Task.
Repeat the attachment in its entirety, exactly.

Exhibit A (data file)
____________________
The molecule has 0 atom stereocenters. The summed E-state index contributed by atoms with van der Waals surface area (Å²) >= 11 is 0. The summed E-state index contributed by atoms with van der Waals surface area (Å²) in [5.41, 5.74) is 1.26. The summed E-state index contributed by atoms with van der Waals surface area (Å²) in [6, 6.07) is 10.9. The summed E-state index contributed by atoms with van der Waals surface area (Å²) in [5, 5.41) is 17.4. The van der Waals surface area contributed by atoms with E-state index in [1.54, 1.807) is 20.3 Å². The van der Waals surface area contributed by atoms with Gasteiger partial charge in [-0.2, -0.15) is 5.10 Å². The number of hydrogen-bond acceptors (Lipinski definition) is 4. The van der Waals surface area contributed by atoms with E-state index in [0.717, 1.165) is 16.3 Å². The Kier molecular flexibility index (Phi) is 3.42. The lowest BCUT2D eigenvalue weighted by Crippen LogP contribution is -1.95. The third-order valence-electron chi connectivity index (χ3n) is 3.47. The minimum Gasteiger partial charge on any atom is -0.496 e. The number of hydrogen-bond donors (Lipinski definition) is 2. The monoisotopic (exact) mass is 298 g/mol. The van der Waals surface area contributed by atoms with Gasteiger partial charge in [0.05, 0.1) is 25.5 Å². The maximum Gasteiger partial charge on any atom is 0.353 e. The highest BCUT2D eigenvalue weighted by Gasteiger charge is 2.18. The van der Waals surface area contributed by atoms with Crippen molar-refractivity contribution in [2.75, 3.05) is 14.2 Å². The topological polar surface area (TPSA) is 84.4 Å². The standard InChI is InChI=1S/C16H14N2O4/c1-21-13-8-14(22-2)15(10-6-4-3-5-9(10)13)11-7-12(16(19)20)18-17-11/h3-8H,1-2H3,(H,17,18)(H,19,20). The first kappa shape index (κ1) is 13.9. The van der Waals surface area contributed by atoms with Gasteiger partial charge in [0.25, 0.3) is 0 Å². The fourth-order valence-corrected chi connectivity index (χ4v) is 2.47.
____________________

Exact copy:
The molecule has 0 atom stereocenters. The summed E-state index contributed by atoms with van der Waals surface area (Å²) >= 11 is 0. The summed E-state index contributed by atoms with van der Waals surface area (Å²) in [5.41, 5.74) is 1.26. The summed E-state index contributed by atoms with van der Waals surface area (Å²) in [6, 6.07) is 10.9. The summed E-state index contributed by atoms with van der Waals surface area (Å²) in [5, 5.41) is 17.4. The van der Waals surface area contributed by atoms with E-state index in [1.54, 1.807) is 20.3 Å². The van der Waals surface area contributed by atoms with Gasteiger partial charge in [-0.2, -0.15) is 5.10 Å². The number of hydrogen-bond acceptors (Lipinski definition) is 4. The van der Waals surface area contributed by atoms with E-state index in [0.717, 1.165) is 16.3 Å². The Kier molecular flexibility index (Phi) is 3.42. The lowest BCUT2D eigenvalue weighted by Crippen LogP contribution is -1.95. The third-order valence-electron chi connectivity index (χ3n) is 3.47. The minimum Gasteiger partial charge on any atom is -0.496 e. The number of hydrogen-bond donors (Lipinski definition) is 2. The monoisotopic (exact) mass is 298 g/mol. The van der Waals surface area contributed by atoms with Gasteiger partial charge in [0.05, 0.1) is 25.5 Å². The maximum Gasteiger partial charge on any atom is 0.353 e. The highest BCUT2D eigenvalue weighted by Gasteiger charge is 2.18. The van der Waals surface area contributed by atoms with Crippen molar-refractivity contribution in [2.75, 3.05) is 14.2 Å². The topological polar surface area (TPSA) is 84.4 Å². The standard InChI is InChI=1S/C16H14N2O4/c1-21-13-8-14(22-2)15(10-6-4-3-5-9(10)13)11-7-12(16(19)20)18-17-11/h3-8H,1-2H3,(H,17,18)(H,19,20). The first kappa shape index (κ1) is 13.9. The van der Waals surface area contributed by atoms with Gasteiger partial charge in [0.25, 0.3) is 0 Å². The fourth-order valence-corrected chi connectivity index (χ4v) is 2.47.